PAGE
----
You can create highly personal tracks while using similar patterns, rhythms or chord progressions.
Try to avoid copying too many notes from original melodies by others though.

Also, total brainstorming during improvisations could lead to more composing ideas on the other hand. But if you don’t record all of it, chances are higher that you’ll forget it all, I’d say.

 

Try to be or become more open-minded about other kinds of music and performance styles!

When not practicing or resting your ears, searching for impulses from diverse music traditions, eras & genres will offer new perspectives, inspiration and points of view. There are lots of famous examples of blends of styles in modern eras.
(Earlier on as well)

I’d suggest listening to as many different styles and genres as possible, not only solo pieces for your instrument, but other genres and instruments as well.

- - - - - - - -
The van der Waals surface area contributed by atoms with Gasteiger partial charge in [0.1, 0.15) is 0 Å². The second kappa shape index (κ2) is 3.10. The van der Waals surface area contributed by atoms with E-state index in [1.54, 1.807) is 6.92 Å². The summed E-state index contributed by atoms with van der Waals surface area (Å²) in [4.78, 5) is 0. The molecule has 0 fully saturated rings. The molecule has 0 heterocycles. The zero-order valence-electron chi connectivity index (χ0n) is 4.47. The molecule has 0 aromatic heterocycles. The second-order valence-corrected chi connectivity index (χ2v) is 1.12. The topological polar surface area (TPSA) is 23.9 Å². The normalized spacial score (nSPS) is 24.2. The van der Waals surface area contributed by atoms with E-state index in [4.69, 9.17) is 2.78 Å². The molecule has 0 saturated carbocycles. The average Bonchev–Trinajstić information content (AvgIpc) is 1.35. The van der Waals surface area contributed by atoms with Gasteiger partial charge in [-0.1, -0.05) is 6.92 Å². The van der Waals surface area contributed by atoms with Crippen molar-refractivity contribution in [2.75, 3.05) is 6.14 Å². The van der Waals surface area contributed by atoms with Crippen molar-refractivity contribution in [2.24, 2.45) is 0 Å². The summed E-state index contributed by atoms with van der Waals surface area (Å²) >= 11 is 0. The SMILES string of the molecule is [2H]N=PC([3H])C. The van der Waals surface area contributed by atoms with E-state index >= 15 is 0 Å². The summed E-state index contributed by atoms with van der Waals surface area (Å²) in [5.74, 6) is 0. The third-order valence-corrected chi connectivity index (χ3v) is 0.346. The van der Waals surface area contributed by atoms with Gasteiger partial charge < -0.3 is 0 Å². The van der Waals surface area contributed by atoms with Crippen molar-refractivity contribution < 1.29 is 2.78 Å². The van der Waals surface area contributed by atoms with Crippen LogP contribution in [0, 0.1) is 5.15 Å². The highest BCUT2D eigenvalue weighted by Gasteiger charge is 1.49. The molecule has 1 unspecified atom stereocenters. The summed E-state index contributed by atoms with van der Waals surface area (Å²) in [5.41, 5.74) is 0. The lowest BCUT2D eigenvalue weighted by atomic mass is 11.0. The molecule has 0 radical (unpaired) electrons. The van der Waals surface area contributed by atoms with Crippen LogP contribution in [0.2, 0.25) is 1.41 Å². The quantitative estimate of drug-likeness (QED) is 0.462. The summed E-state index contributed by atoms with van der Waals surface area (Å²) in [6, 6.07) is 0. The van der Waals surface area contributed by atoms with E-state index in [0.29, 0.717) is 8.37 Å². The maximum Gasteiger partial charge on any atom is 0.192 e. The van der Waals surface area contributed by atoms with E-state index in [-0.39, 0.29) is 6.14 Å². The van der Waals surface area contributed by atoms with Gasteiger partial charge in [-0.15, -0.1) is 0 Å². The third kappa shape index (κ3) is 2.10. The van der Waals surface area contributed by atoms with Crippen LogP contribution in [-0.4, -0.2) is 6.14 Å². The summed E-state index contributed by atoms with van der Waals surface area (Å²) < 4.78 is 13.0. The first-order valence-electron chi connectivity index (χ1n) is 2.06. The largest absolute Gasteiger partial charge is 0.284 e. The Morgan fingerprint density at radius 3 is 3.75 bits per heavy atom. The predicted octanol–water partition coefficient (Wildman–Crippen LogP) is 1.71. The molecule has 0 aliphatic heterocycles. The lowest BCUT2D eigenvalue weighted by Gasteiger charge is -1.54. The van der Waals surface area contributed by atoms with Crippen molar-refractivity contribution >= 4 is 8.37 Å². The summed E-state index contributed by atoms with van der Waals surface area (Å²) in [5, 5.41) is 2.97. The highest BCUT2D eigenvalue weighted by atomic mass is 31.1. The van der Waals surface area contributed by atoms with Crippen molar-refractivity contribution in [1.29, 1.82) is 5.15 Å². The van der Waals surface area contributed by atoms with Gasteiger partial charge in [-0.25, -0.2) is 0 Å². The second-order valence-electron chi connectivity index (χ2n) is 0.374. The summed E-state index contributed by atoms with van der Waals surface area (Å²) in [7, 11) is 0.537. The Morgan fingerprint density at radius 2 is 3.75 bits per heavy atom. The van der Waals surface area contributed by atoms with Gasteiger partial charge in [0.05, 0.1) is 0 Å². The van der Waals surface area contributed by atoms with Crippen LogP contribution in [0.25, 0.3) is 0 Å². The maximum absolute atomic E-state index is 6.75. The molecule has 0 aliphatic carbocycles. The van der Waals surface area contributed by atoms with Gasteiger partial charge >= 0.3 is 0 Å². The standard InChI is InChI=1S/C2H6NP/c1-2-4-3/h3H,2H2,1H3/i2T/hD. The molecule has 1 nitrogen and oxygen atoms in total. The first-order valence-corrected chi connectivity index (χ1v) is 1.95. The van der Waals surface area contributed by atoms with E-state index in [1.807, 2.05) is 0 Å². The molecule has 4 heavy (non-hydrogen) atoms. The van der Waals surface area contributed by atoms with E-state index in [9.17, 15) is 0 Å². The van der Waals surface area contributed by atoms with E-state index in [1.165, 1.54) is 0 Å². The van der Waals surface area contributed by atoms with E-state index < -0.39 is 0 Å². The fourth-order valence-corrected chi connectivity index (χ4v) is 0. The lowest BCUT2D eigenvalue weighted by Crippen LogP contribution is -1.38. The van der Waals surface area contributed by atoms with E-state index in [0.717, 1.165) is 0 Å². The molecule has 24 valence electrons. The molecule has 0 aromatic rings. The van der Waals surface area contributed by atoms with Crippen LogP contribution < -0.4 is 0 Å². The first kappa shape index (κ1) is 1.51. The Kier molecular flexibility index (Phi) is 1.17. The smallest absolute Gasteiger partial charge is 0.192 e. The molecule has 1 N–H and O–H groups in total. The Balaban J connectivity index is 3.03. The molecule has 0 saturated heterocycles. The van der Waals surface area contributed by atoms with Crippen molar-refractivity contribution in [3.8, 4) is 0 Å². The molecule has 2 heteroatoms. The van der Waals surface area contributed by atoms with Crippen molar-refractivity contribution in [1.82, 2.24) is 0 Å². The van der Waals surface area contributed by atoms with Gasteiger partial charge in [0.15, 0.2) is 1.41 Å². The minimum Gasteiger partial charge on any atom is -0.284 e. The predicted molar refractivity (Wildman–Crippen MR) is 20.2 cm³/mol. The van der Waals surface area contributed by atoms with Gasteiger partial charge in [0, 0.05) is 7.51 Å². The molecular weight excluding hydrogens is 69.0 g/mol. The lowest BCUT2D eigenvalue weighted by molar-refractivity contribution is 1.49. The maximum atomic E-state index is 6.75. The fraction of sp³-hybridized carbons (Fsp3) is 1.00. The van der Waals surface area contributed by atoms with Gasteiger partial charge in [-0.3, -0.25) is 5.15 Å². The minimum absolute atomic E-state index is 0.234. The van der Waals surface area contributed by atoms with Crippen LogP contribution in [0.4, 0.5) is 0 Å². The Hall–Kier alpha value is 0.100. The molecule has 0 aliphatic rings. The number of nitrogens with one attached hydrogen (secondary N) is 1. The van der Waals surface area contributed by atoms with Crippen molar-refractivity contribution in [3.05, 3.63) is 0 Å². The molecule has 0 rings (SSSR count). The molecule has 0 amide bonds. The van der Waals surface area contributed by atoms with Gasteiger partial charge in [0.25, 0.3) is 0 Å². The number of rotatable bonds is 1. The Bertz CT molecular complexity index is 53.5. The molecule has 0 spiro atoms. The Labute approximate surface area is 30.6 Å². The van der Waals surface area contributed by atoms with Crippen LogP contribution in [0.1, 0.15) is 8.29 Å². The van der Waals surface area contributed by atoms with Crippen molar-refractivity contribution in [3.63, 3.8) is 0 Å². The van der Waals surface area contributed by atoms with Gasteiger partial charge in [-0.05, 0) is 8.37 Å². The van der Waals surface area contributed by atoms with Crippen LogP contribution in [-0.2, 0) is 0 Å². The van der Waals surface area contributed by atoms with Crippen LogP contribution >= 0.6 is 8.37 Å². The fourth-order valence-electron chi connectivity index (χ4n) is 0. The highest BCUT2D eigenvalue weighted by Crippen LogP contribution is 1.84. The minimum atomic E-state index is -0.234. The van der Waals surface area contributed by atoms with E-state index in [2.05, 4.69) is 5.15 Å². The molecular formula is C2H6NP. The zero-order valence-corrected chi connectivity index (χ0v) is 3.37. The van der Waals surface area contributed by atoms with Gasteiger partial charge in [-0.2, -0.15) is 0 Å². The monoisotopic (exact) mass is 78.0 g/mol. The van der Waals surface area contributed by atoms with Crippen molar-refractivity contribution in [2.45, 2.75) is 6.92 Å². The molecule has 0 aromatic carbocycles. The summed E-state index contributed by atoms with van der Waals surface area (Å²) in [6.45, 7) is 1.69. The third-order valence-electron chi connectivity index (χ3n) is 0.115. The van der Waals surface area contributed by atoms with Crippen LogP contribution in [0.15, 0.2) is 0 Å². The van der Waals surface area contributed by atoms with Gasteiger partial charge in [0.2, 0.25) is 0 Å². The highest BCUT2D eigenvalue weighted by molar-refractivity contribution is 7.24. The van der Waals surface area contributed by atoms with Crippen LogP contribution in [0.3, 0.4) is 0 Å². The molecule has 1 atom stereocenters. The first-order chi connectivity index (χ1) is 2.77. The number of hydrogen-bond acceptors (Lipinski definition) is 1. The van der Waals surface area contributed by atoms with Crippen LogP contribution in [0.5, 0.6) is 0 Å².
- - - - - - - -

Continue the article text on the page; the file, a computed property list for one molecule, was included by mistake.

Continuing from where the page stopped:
Orchestral compositions, Film scores, Classical, World music, Folk, all kinds of Pop, Rock & Alternative genres, Electronic music, Rap/Hip Hop, Hybrids, etc. etc.
And don’t forget about Songs with lyrics,

ANYTHING that’s made with quality and emotions can be inspirational and educative if you allow it.
Anything that could bring a different perspective and new ideas without copying too much of specific songs or tracks deliberately.
The last part there is of course important as well, or you could become more of a copy cat, a chameleon or a cover song artist.

Of course it also depends on what your goal is, and what you’d be happy to become.

For the genuine kinds of composing and improvisation individuality, I feel the above advice might be helpful. All of it…

Link to part 3

 

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10 thoughts on “On improvising and composing, part 2